# No.656 (PH)

 No.656 Peter Harris(South Africa) Original Problems, Julia’s Fairies – 2014 (III): September – December →Previous ; →Next ; →List 2014(III) Please send your original fairy problems to: julia@juliasfairies.com

No.656 by Peter Harris – Five solutions after an interesting addition to No.649! But might it be considered as an independent problem? (JV)

Definitions:

Imitator(I): Every time a piece moves an Imitator (or a set of Imitators) moves simultaneously in an identical manner. An Imitatorcannot move of itself. If an Imitator cannot imitate the move of a piece, the move is illegal. An Imitator may only pass through or enter an unoccupied square and cannot move off the board. Castling is imitated by decomposing into a King move followed by a Rook move.

Maximummer: Black must play the geometrically longest move or may choose from among longest moves of equal length, distances being measured from the center of each square. Diagonal and oblique distances are measured from the orthogonal coordinates by using Pythagora’s theorem (take the square root of the sum of the squares of the orthogonal distances). All other orthodox chess rules apply. White Maximummer: Only White must play the geometrically longest moves, Black plays orthodoxal.

 No.656 Peter HarrisSouth Africaoriginal – 30.11.2014Dedicated to Pierre Tritten. INTRODUCTION. white kc2 rg8 bd1 black kb5 pb4e2 neutral If3 h#3                                     (3+3+1i)b) Rg8→a3; c) Rg8→f4;d) Rg8→b7; e) Rg8→d7Imitator f3White Maximummer This is your 649 position Pierre. Maxi [White or Black] adds something magical to the Imitator. White has to mate with a Maxi move. (Author) Solutions: (click to show/hide) a) 1.Kb5-c6[Ig4] Rg8-c8[Ic4] 2.e2-e1[Ic3]=S + Bd1-f3[Ie5] + 3.Kc6-c5[Ie4] Bf3-b7[Ia8] # b) wRg8-->a3 1.e2*d1[Ie2]=B + Kc2-d3[If3] 2.Bd1-a4[Ic6] Ra3-c3[Ie6] 3.Kb5-a5[Id6] Rc3-c5[Id8] # c) wRg8-->f4 1.e2*d1[Ie2]=R Rf4-f8[Ie6] 2.Rd1-d2[Ie7] + Rf8-b8[Ia7] + 3.Rd2-e2[Ib7] Kc2-b3[Ia8] # d) wRg8-->b7 1.e2-e1[If2]=Q Bd1-f3[Ih4] + 2.Kb5-a4[Ig3] Bf3-c6[Id6] 3.Qe1-c3[Ib8] Rb7-h7[Ih8] # e) wRg8-->d7 1.Kb5-a5[Ie3] Rd7-a7[Ib3] + { 2.e2-e1[Ib2]=I Bd1-g4[Ie5,h4] + 3.Ka5-a4[Ie4,h3] Bg4-c8[Ia8,d7] # (Animation is not supported for promotion into Imitator (JV)) (C+ by Popeye 4.69)}

### 5 Responses to No.656 (PH)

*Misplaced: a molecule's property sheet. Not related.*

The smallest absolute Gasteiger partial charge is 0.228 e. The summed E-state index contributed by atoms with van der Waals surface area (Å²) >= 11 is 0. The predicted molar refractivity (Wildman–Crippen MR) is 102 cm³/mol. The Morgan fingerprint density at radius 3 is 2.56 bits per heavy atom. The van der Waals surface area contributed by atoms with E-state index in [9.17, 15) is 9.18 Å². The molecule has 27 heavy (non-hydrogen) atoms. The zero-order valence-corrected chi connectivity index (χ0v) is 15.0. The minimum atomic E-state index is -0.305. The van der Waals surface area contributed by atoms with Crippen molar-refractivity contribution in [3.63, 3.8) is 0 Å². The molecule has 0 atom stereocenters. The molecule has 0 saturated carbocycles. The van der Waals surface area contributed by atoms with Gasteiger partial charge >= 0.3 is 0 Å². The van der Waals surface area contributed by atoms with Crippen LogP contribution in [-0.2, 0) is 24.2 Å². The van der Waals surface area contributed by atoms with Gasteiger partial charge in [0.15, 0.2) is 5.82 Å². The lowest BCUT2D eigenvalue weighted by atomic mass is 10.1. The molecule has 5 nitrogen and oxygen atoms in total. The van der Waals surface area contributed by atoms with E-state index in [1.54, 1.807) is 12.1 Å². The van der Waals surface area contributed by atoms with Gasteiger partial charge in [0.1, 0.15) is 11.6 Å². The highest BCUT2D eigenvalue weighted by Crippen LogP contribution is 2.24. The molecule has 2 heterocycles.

1. peter harris says:

With regard the question implying that Tritten should perhaps be named as co-author:

The following changes were made to Tritten’s problem:

(1) A piece was removed – bPh4
(2) The position of another piece was changed – wRc3
(3) The stipulation was changed – h#2 > h#3
(4) A condition was added – + Whitemaxi

HUNDREDS of other problems could be made by making 4 changes similar to the above, for example,

(1) Remove wBd1
(2) Move bPb4
(3) Make stipulation hs#4

Should all such problems have Tritten as co-author? – of course not.

One should not be influenced by my dedicating my problem to him. This was by way of a goodwill gesture.

2. Pierre Tritten says:

Well, I’m definitely not a co-author of this problem!
I like the unity of the twinning and the unusual battery mates.
Showing Super-AUW in this way is certainly a great achievement, thank you Peter for the dedication!

• Kjell Widlert says:

Agreed: the famous Many Fathers problem (Vielväter) has already shown that content can be totally different even when the position is exactly the same. There is much similarity in the positions of 649 and 656, but the play is completely different. So 656 is definitely an independent problem (and the dedication seems to me quite appropriate).

3. luce says:

Congratulations Peter,
it is a great problem !
SL

4. seetharaman says:

Very ingenious ! To produce something totally different from a known position takes great imagination and skill. Peter Harris works magic with the position of 649 to produce something quite different! Great problem !